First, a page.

And basically to say that the abortion ban was a symptom of disrespect for the state’s women. And that a state that respected and valued women would not even have debated a measure like that.

And we see that disrespect that lack of value in so many other aspects of women’s lives in the state of Georgia, the pay gap, and so forth. So, it’s something like the minimum wage, Georgia’s a service economy, if the minimum wage in Georgia was $15 an hour, it would lift hundreds of thousands of families out of poverty.

And we see that in the pandemic. Women are bearing the brunt of the pandemic. They’re losing jobs or being forced out of the work force. People at home with kids who are both working and functioning as their child’s teacher and full time caregiver while they try to keep a full time job.

The burden of this pandemic, on women, I think, perhaps has been another thing that’ll be a political motivator for more sustained change. And we saw the first protest to Donald Trump, even before we knew some of the horrendous policies that would be coming, was the Women’s March, which was the largest march Georgia had ever seen.

“The plantation patriarchy … is a mindset that there is the plantation, that some people are important, and many other people are not important. They’re there to serve, they’re there to be exploited.”

Lindsay: Going into this new administration, going into 2021, what do we need to be focusing on first, what fights and opportunities for change are really critical moving into these first 100 days and into 2021?

Young: Well, one of the things that disproportionately affects women, and the ACLU is looking at a host of policies that can be done by executive order, but one is to deal with this issue of college loan forgiveness. And it seems like that’s an elite strategy, but this disproportionately affects women, and it disproportionately affects Black people.

Black college graduates have more student loan debt and make less than their white counterparts. And traditionally in the African American community, when you are first generation college, part of your responsibility is to help the rest of the family. So the college loan debt is something that, again, is putting an extra burden on the people who are doing everything, right, who are doing all the things that they’re supposed to do. And yet they’re not getting the return on investment that white people get for the same effort. And it’s even worse if you don’t finish college. So there are lots of people with college debt, who never got their degrees. Mostly Black students drop out of college, because they can’t afford it. So then you have the worst of both.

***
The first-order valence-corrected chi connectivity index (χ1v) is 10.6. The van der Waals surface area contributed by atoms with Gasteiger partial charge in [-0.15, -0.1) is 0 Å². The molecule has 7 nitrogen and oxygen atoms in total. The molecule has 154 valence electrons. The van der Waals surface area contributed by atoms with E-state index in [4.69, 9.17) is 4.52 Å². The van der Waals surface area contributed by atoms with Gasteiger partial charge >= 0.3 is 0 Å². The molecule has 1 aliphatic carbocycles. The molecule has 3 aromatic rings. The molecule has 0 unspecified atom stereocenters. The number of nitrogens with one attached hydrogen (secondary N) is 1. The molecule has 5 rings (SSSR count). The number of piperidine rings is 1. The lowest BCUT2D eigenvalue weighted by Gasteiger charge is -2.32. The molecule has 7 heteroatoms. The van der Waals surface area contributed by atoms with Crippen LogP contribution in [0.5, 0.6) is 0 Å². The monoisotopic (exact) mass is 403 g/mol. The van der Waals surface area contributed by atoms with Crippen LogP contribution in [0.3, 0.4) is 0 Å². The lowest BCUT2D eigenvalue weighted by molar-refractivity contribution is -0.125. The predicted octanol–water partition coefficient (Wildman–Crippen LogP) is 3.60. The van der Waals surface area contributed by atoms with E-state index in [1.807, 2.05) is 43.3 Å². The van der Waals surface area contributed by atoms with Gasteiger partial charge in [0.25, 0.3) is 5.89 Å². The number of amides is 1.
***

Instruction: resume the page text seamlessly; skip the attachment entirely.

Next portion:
So that would be one thing that would put real money, real dollars back into Black households and women led households. And I think that needs to be the focus. The focus needs to be on the financial stability of our households, because we have been rocked.

My daughter is in her early 30s. She experienced 9/11 in high school and the economic crash that happened. She experienced the 2008 crash, and now she’s experiencing COVID. So this is her whole young adulthood, has been governed by these crises. And what those crises have done in the black community is strip the communities of wealth. So the 2007 crash, basically stripped Black households of about a billion dollars in wealth.

There’s got to be a focus and a concentration, on the things that make for economic well-being and stability. Many of us have just begun to claw ourselves back from say, being underwater on their mortgages, because no fault of their own when COVID hit. You’ll hear a lot of these stories. We were just getting stable again, because Black folks also experienced the 2007/2008 crash two years earlier, and it ended two years later for Black families. There’s got to be a focus on the economic stability and well-being and sustainability of particularly Black households and women-led households.

For more on how we reckon with the racial unrest that exists in our country—especially when it comes to police violence—and for much-needed glimmers of hope, tune into this week’s episode of “On the Issues With Michele Goodwin”: Year in Review, Looking Ahead to 2021 and Beyond—with special guests Russ Feingold, Deirdre Fishel, Stephen Vladeck and Andrea Young.

Listen here:

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Mariah A. Lindsay is an attorney and the senior executive policy fellow and coordinator of programs with the Center for Biotechnology and Global Health Policy at UCI Law. She is also a producer on the podcast "On the Issues with Michele Goodwin."